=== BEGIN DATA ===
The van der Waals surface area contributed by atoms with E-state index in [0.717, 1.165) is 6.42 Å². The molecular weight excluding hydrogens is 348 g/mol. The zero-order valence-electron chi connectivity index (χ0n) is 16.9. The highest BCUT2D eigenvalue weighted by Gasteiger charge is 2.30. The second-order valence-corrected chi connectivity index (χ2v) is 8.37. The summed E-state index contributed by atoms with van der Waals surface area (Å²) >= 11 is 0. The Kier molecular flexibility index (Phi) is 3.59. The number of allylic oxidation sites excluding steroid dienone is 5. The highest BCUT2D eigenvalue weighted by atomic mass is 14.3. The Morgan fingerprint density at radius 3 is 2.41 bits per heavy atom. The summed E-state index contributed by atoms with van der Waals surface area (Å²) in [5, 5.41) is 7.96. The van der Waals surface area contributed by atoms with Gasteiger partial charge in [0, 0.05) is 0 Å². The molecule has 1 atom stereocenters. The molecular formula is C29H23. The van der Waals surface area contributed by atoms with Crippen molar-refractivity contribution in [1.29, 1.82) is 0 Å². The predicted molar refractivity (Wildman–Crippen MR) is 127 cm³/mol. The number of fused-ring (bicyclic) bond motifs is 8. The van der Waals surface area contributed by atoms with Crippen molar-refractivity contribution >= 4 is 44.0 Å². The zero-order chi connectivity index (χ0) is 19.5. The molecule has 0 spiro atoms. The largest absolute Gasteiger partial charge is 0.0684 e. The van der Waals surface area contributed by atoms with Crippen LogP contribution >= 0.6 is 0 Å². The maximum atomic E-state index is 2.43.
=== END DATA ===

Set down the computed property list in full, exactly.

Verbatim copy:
The van der Waals surface area contributed by atoms with E-state index in [0.717, 1.165) is 6.42 Å². The molecular weight excluding hydrogens is 348 g/mol. The zero-order valence-electron chi connectivity index (χ0n) is 16.9. The highest BCUT2D eigenvalue weighted by Gasteiger charge is 2.30. The second-order valence-corrected chi connectivity index (χ2v) is 8.37. The summed E-state index contributed by atoms with van der Waals surface area (Å²) >= 11 is 0. The Kier molecular flexibility index (Phi) is 3.59. The number of allylic oxidation sites excluding steroid dienone is 5. The highest BCUT2D eigenvalue weighted by atomic mass is 14.3. The Morgan fingerprint density at radius 3 is 2.41 bits per heavy atom. The summed E-state index contributed by atoms with van der Waals surface area (Å²) in [5, 5.41) is 7.96. The van der Waals surface area contributed by atoms with Gasteiger partial charge in [0, 0.05) is 0 Å². The molecule has 1 atom stereocenters. The molecular formula is C29H23. The van der Waals surface area contributed by atoms with Crippen molar-refractivity contribution in [1.29, 1.82) is 0 Å². The predicted molar refractivity (Wildman–Crippen MR) is 127 cm³/mol. The number of fused-ring (bicyclic) bond motifs is 8. The van der Waals surface area contributed by atoms with Crippen molar-refractivity contribution >= 4 is 44.0 Å². The zero-order chi connectivity index (χ0) is 19.5. The molecule has 0 spiro atoms. The largest absolute Gasteiger partial charge is 0.0684 e. The van der Waals surface area contributed by atoms with Crippen LogP contribution >= 0.6 is 0 Å². The maximum atomic E-state index is 2.43.